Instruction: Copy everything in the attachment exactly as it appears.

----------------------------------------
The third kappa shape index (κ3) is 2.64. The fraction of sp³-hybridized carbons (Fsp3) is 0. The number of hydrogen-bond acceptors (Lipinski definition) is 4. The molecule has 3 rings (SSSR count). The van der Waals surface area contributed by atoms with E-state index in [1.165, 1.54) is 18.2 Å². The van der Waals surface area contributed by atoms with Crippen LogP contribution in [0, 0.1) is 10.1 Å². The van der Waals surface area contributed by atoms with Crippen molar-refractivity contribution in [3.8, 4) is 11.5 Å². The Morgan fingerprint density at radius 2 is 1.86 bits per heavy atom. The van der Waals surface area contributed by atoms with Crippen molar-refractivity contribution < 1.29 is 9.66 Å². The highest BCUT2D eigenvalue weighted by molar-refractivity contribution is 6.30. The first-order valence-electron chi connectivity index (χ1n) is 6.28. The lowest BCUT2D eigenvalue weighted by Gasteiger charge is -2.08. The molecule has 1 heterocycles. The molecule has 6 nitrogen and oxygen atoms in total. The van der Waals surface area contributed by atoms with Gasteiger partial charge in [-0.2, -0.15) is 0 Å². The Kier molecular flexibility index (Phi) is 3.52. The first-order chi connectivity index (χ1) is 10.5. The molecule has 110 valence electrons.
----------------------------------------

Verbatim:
The third kappa shape index (κ3) is 2.64. The fraction of sp³-hybridized carbons (Fsp3) is 0. The number of hydrogen-bond acceptors (Lipinski definition) is 4. The molecule has 3 rings (SSSR count). The van der Waals surface area contributed by atoms with E-state index in [1.165, 1.54) is 18.2 Å². The van der Waals surface area contributed by atoms with Crippen LogP contribution in [0, 0.1) is 10.1 Å². The van der Waals surface area contributed by atoms with Crippen molar-refractivity contribution in [3.8, 4) is 11.5 Å². The Morgan fingerprint density at radius 2 is 1.86 bits per heavy atom. The van der Waals surface area contributed by atoms with Crippen molar-refractivity contribution < 1.29 is 9.66 Å². The highest BCUT2D eigenvalue weighted by molar-refractivity contribution is 6.30. The first-order valence-electron chi connectivity index (χ1n) is 6.28. The lowest BCUT2D eigenvalue weighted by Gasteiger charge is -2.08. The molecule has 1 heterocycles. The molecule has 6 nitrogen and oxygen atoms in total. The van der Waals surface area contributed by atoms with Gasteiger partial charge in [-0.2, -0.15) is 0 Å². The Kier molecular flexibility index (Phi) is 3.52. The first-order chi connectivity index (χ1) is 10.5. The molecule has 110 valence electrons.